New Braunfels Herald Zeitung, May 29, 1996

New Braunfels Herald Zeitung

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Publication name: New Braunfels Herald Zeitung

Location: New Braunfels, Texas

Pages available: 319,437

Years available: 1952 - 2013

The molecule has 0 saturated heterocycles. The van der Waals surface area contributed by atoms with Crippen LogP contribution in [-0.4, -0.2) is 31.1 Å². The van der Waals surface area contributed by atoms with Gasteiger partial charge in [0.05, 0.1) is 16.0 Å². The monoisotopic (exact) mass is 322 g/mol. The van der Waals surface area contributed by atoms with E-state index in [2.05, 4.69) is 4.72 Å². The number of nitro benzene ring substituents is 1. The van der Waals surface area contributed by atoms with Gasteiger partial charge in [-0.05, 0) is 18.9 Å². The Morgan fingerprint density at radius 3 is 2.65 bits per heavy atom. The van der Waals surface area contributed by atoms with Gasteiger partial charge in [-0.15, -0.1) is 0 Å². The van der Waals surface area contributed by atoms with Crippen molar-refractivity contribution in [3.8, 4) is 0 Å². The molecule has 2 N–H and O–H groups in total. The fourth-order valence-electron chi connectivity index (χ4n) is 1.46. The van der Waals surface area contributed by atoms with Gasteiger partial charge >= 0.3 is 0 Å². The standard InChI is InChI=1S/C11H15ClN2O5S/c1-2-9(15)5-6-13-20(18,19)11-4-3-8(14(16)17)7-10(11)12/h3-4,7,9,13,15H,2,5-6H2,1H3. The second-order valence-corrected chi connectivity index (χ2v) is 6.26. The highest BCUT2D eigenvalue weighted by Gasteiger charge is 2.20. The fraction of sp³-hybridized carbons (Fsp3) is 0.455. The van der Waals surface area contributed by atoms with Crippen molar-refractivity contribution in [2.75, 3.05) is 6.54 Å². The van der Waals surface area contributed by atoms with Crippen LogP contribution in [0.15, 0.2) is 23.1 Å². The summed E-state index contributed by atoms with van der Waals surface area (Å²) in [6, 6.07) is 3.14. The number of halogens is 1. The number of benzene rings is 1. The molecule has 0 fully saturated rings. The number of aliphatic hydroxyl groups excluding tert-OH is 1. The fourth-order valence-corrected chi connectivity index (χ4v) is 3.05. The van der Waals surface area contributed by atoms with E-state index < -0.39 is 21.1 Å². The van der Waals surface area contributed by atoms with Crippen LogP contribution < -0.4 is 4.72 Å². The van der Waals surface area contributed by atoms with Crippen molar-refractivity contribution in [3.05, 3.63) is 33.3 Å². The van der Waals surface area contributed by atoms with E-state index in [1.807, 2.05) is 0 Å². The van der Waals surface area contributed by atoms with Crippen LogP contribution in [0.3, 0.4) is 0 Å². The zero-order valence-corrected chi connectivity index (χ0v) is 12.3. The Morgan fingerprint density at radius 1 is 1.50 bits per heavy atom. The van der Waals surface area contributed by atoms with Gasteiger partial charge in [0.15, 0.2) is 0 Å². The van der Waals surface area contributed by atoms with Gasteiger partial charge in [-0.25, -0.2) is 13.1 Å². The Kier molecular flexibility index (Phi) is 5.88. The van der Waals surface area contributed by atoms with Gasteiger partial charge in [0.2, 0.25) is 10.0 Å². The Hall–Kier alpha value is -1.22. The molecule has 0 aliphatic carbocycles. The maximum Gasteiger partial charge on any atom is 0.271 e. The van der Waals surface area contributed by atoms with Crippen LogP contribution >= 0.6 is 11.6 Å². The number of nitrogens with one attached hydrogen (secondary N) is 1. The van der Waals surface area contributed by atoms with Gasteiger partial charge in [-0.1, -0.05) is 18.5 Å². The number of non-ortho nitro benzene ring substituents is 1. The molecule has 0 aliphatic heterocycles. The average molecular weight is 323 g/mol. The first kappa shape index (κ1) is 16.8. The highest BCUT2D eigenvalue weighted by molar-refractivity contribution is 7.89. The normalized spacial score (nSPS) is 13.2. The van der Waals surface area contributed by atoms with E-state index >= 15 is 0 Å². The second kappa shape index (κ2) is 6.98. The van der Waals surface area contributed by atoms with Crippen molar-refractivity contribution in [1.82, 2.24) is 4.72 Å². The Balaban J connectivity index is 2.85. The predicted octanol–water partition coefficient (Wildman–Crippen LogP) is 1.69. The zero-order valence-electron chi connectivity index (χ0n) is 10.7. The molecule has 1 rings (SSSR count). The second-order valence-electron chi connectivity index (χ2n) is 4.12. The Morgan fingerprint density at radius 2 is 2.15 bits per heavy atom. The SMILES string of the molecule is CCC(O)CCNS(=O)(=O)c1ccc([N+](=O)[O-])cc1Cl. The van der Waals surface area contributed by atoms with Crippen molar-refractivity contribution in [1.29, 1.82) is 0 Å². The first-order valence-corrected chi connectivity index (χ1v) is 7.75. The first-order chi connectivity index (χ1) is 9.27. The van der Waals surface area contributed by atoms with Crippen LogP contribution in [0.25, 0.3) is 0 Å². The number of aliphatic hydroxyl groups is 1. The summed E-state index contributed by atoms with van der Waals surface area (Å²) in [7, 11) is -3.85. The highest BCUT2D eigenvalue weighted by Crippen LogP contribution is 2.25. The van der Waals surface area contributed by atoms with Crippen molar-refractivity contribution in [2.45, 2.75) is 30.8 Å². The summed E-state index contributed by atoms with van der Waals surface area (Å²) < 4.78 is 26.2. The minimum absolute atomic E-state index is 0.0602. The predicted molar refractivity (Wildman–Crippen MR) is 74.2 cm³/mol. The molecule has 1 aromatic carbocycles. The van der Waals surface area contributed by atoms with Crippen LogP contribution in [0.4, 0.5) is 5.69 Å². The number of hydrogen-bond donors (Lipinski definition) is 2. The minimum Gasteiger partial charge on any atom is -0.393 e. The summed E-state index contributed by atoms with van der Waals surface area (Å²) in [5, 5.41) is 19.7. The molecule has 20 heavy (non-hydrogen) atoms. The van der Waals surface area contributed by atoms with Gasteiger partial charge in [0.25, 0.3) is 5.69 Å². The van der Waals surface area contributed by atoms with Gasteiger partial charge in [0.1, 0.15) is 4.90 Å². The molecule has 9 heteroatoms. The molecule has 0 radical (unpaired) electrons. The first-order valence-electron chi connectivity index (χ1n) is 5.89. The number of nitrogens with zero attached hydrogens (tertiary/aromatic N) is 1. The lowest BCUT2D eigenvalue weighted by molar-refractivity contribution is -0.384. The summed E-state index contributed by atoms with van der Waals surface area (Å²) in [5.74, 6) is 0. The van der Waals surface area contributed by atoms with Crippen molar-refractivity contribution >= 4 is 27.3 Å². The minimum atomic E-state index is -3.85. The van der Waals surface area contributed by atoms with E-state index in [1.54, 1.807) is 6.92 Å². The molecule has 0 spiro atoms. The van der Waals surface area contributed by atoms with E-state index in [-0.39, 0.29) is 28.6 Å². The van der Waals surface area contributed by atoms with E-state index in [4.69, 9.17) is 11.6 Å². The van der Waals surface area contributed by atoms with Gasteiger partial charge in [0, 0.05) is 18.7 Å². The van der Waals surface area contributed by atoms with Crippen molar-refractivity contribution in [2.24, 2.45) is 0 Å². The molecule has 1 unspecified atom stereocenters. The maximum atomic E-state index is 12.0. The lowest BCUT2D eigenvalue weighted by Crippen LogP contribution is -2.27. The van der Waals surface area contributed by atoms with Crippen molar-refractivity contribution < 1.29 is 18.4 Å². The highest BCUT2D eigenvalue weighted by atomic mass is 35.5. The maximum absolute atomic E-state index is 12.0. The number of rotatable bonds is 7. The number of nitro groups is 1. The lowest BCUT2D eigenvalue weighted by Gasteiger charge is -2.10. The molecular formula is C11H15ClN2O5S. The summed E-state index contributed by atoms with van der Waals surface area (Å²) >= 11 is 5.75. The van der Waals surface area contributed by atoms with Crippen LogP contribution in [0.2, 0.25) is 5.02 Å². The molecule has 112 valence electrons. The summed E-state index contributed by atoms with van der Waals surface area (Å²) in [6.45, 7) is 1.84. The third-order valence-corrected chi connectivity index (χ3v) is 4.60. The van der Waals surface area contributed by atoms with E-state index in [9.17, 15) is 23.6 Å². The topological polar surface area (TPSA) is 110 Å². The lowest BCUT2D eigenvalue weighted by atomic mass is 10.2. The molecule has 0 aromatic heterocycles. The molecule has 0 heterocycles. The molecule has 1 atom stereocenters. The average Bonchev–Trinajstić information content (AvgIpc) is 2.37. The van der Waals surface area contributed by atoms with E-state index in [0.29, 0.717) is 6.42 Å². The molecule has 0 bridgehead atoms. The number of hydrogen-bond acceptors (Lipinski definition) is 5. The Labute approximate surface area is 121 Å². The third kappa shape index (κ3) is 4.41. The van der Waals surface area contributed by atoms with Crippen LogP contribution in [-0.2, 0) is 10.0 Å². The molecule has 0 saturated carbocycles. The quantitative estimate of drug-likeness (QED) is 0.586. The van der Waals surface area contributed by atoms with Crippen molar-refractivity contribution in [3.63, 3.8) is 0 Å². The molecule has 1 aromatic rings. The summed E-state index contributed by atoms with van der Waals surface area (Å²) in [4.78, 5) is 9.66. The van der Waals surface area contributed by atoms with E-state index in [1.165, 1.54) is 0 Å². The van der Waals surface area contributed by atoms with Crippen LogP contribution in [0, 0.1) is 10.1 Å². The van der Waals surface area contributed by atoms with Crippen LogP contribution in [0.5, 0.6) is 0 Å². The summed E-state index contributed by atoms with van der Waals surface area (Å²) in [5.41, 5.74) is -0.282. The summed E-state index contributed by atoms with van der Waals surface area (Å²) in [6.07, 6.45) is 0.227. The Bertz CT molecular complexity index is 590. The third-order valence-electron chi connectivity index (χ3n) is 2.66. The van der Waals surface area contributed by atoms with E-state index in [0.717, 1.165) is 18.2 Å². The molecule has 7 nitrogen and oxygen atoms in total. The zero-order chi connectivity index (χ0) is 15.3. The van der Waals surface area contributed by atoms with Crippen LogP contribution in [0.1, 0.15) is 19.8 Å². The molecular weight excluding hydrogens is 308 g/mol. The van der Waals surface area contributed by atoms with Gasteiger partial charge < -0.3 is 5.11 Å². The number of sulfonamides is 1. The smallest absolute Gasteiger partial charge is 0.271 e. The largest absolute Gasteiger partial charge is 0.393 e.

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New Braunfels Herald Zeitung (Newspaper) - May 29, 1996, New Braunfels, Texas Local sports camps: There’s one for every kid. Page Bl 50 CENTS New Braunfels Salute to the dough boy 16 pages in two sections ■ Wednesday, May 29 W~?.0 332    7? nisi oui /2627 iu EL PASO, TX 79903-ay 29,1996    Serving    Comal    County    and    surrounding    areas    for    more    than    144    years    ■    Home    of    SUSAN    MUELLER Vol. 144, No. 142 Inside Editorial........................................4A Sports...........................................1B Comics.........................................3B Market Place..........................4B-7B Stammtisch Birthday wish** from th* Harald-Zaftung! The New Braunfels Herald-Zeitung extends birthday wishes to: Walter Johnson IV, Susan Mueller, Cathy Schrfcwer, George S. Garcia Jr. (belated, 25 years), and Elrlne Gulley. To have a birthday or anniversary listed here, call 625-9144. Men Count Mold—Not Avalabto Grass-NA Oak —NA Hack —NA Pecan—NA Bm—NA (PoSsn msasursd In parti par cubic nwur of »snksi^ swsn yraeruay. inioniiBiiofi prortdad by Dr. Frank Hampel.) River Information Comal Rbar—150 cubic feat per second, same as yesterday. Edwards Aquifer Panther Canyon Wal —622.41 feat above sea level, down .02 from yesterday. Canyon Dam dscharge —130 cfs Canyon Lake indow—36 cfs Canyon Lake lavai —906.96 feat abova sea lavai. (Balow consarvadon pod.) Earl Minden to speak at Civic Center Dr. Earl Minded will speak at 7 p.m. Thursday at the New Braunfels Civic Center. Reservations are recommended. Call 1-800-646-5745, enter code 8434. Minded is the author of the book 'Earl Minders Vitamin Bible,' which has seven million copies in print around the world. He has also authored Several‘other booka on vitamins and nutrition and has appeared on the 'David Letterman Show* The Oprah Winfrey Show* and others. Children’s Museum begins relocation The Children's Museum of New Braunfels begins its 'Operation Relocation' June 1. The museum will close May 31 at its current location at the Courtyard Shopping Center and reopen June 8 at its new location, New Braunfels Factory Stores, Suite 530. The public is invited to attend the grand opening, complete with new exhibits, June 8 at the new location. For information, call 620-0939. Canoer survivors to American Cancer Survivors Celebration Day will begin at 1 p.m., June 2, at Cypress Bend Park. The event promotes awareness of and celebrates cancer survival. Dr. John Heman, president of the local unit of the American Cancer Society will speak. Refreshments will be served and games are planned. lUwnnn Sons to New Braunfels Hermann Sons Lodge #21 will meet at 3 p.m. June 2 at the Lodge Hall. Bring a covered dish. CIS to how buffet lunch The Greater New Braunfels Communities in Schools will hold its first-ever celebration buffet luncheon from 11:45 a.m. to 1 p.m. Thursday at the New Braunfels High School cafeteria. Guest speakers include Rep. Edmund Kuem-pel and State Sen. Judith Zaf-firini, with a special message by State Sen. Jeff Wentworth. RSVP to 625-2385. This newspaper is printed on recycled newsprint Guadalupe River flow to be cut, but by how much? By DAVID DEKUNDER Staff Writer The amount of water released from Canyon Dam into die Guadalupe River will be reduced, Guadalupe-Bianco River Authority General Manager Bill West will announce at a Landa Park press conference this afternoon. On Tuesday, West and his staff decided to reduce the flow due to the drought that has plagued South and Central Texas. The current flow from Canyon Reservoir into the Guadalupe River is between 120 and 130 cubic feet per second, GBRA Public Rela tions Assistant Judy Gardner said. The press conference is planned for I p.m. today at Pavilion #5 near the Comal Springs outlet. Details on how much GBRA will reduce its cfs flows from Canyon Reservoir will be announced at die conference. “The staff is still working on the engineering requirements for it,” Gardner said. “They are looking at inflows, weather conditions, federal permit requirements for what can pass through the reservoir and requirements for downstream water users. They will base their decision on that.” Any drop in river flows will he bad news for outfitters on the Guadalupe River. The river outfitters are already seeing slower durn usual business because of public perception that the river flow is too low for good tubing and rafting. Getting soaked City OKs drought plan New rules expected to be enacted this week By ABE LEVY Staff Writer nwaiv'4enurty piiutu uy mivnncb No, (ft not rain, but a shower from the squirting mushrooms at the spring-fed pool at Landa Park la Just aa refreshing for Kendalyn Bryant, who visited the pool Tuesday. Janes Morgan, assistant pool manager, said attendance at the pool has bean higher this year, due to the renovations dons during the winter. When it comes to water conservation, image is everthing. The New Braunfels City Council obeyed its thirst Tuesday night, passing an emergency water ordinance to help deter public perception that the city is not doing its share to fight the drought. The measure prohibits water drainage on public paved surfaces, landscape irrigation from 9 am to 7 pm and limits watering lawns to Mondays, Wednesdays and Saturdays for odd addresses, and Tuesdays, Thursdays and Sundays for even addresses. The measure goes into effect when the Edwards Underround Water District declares a Stage IV reduction of 30 percent, Comal River flow is below 130 cubic feet per second and pumping from surface water is more durn 8 million gallons per day. The emergency measure will go into effect 24 hours after newspaper and radio stations are given a public notice. That notice is expected to b*fiu«4lus week In a sometimes heated discussion, council members voted 6-1 to pass the emergency measure. Council member Paul Fraser was the lone dissenting vote. Fraser blasted the measure as “biting the bullet to appease” other cities, which do not use a majority of surface water. “For us to go a step further and turn off our fountains is just ludicrous,” Fraser said. “I can not see why. We’re penalizing our residents.” New Braunfels Utility pumps 'For us to go a step further and turn off our fountains Is Just ludicrous.’ — Councilman Paul Fraser 20 percent from the aquifer and 80 percent from surface water. City Manager Mike Shands and Paula Difonzo, general manager for the New Braunfels Utility, helped draft the measure, which council amended twice. NBU has pumped an average of 9.5 million gallons per day over the last seven days. Whenever pumping exceeds 8 million gallons, the extra water is pumped from the Edwards Aquifer. “No matter what we do, we will still not have a significant impact on the aquifer,” Shands said. The NBU Board of Directors will iron out a more specific ordinance at its Thursday meeting, and council will likely consider it at its next regular meeting. The ordinance will aid NBU’s request for a variance from the EUWD, which is requiring NBU to prove it is cutting back aquifer usage by 30 percent as required by Stage IV. In addition, the measure will help the city defend possible lawsuits from environmental groups like die Sierra Gub, which have sired governments in the past for not complying with the Endangered Species Act of 1973, said John Dierkson, NBU’s general counsel. Several endangered species would be put in jeopardy of extinction if the Comal and San Marcos springs dry up. What it does ■ The ammeodmenta to the city’s water ordnance are effective 24 hours after a public service announcement appears in the Henald-Zeitung or is broadcast on local ratio stations. Violations are misdemeanor offenses that include a fine of $50 to $500 and each day’s violation is considered a separate offense. ■ The following restrictions are enforced when the weekly average water use at the New Braunfels Utilities surface treatment plant exceeds 8 million gallons per day, and when the Edwards Underground Water District declares Stage IV, which is triggered when Comal Springs’ flow drops below 150 cubic feet per second. ■ Landscape irrigation is pio-Nbkad from 9 am. to 7 pm and is further restricted. Odd nunv bared addresses may only Int-gals on Mondays, Wednesdays and Saturdays, and evsn numbered addresses may only irrigate on Tuesdays, Thursdays and Sundays. ■ Waste water drainage prohibited onto paved public surfaces such as street, skJawaRos, driveways, alc is prohibited ■ Yearround restrictions remain in effect and restrict watering landscape with sprinklers from 10 a.m. to 5 p.m. Watering with buckets and L. J I 1^ i-   M I, I intr. ■iln ii nano new noses or anp mgaoon systems are not prohibited. Tourist season off to slow start By DENISE DZIUK Staff Writer The New Braunfels summer tourist season officially began Memorial Day weekend, and the number of tourists slightly lower than normal. However, officials believe the city can still have a good tourism season this summer. Jim Scheele, Director of the Convention and Visitors Bureau for the Greater New Braunfels Chamber of Commerce said the weekend crowd “was a little slower than expected.” He said typically, 130,000 people flock to town to fill the town's lodgings IOO percent However, this year, the number of visitors was 8 or 9 percent below normal. He said the economic impact of those who did venture into town has not been determined. He also added those tourists that did come were not disappointed. “It seems like the people that were here had fun,” said Scheele, “but the perception is still there that the water level is too low to have a good time.” Scheele said efforts are already under way to counteract the negative perception of the river levels. He said information is being sent to area media, stressing that tourists can still have fun on the Guadalupe and Comal rivers and at Schlitterbahn, as well as the other attractions in town. “(The low weekend turnout) is definitely a concern. However, it’s going to take an effort by the entire community to let people know there is still stuff to do here in New Braunfels,” he said. “We’re hoping everyone in town will help spread the word.” Scheele added that despite the low turnout, it does not mean tourism throughout the city will suffer. He said the number of Guadalupe River enthusiasts may be slightly lower this year, but the rest of the tourist attractions are “still primed,” and “everyone else should flue real well” this summer. Hen&ZeSung photo by MICHAEL DARNALL Bible schools got ready Cheryl Bando! places a vacation bibi# school sign tip in front of First Protestant Church Tuesday afternoon. Many local churches ara preparing to start their summer vacation bibl# schools. Two killed in head-on wreck By DENISE DZIUK Staff Writer One funeral service was held Tuesday and another one is being held this afternoon for two area teenagers lolled in a head-on collision Saturday. Kelly Kessler, 15, of New Braunfels, was driving a 1977 Fold pickup east on U.S. Highway 90 about 7.6 miles east of Brackettville at about 4:45 am May 25. A Department of Public Safety accident report states investigators believe Kessler fell asleep at the wheel and hit a tractor trailer truck driven by Braulio Palacios, 28, of Laredo. Kessler, along with passenger James L. Dylla, 18 of Seguin were pro nounced dead on the scene. Passengers in the pickup, James Reigje, 20, of New Braunfels, was treated and released at Uvalde Memorial Hospital. James Chessher, 18, of McQueeney, was dismissed from University Hospital on Tuesday and David A. Dylla, 18, of Seguin, is listed in fair condition at University Hospital in San Antonio. None of the four were wearing seatbelts. Palacios was treated and released from Uvalde Memorial Hospital. A graveside service was held for Kessler Tuesday morning. A service for James Dylla is being held at I p.m. today at Sunset Memorial Park and Funeral Home in San Antonio. Sunday Unity Rally switched to Plaza The location of die Unity Rally has been changed to the Main Plaza, ministers with the New Braunfels Ministerial Alliance said Wednesday morning. The Unity Rally is a response of local church and community leaders to the Ku Klux Klan rally planned for Saturday. The Unity Rally is still set for 7:30 pm, Sunday, but the location was changed to provide a central location for people to show their support for love end unity, said Ray Still, pastor of Oakwood Baptist Church. “Saturday’s going to be a message of hate, and Sunday’s going to be a message of love and unity," Still said. The Ministerial Alliance is made up clergy from the New Braunfels community. lf they build it HemU-ZeHung photo by MICHAEL DARNALL ■aa The construction of the Bleetenhoff coction et Schlitterbehn ie right on schedule, with piano for opening cot for late June. The new section will I swill iraigra dtajrea Measles odjAaeae I RCI IKM UVG new flOOS. Local CPA learns to hold his tongue. See Opinion, Page 4A. ;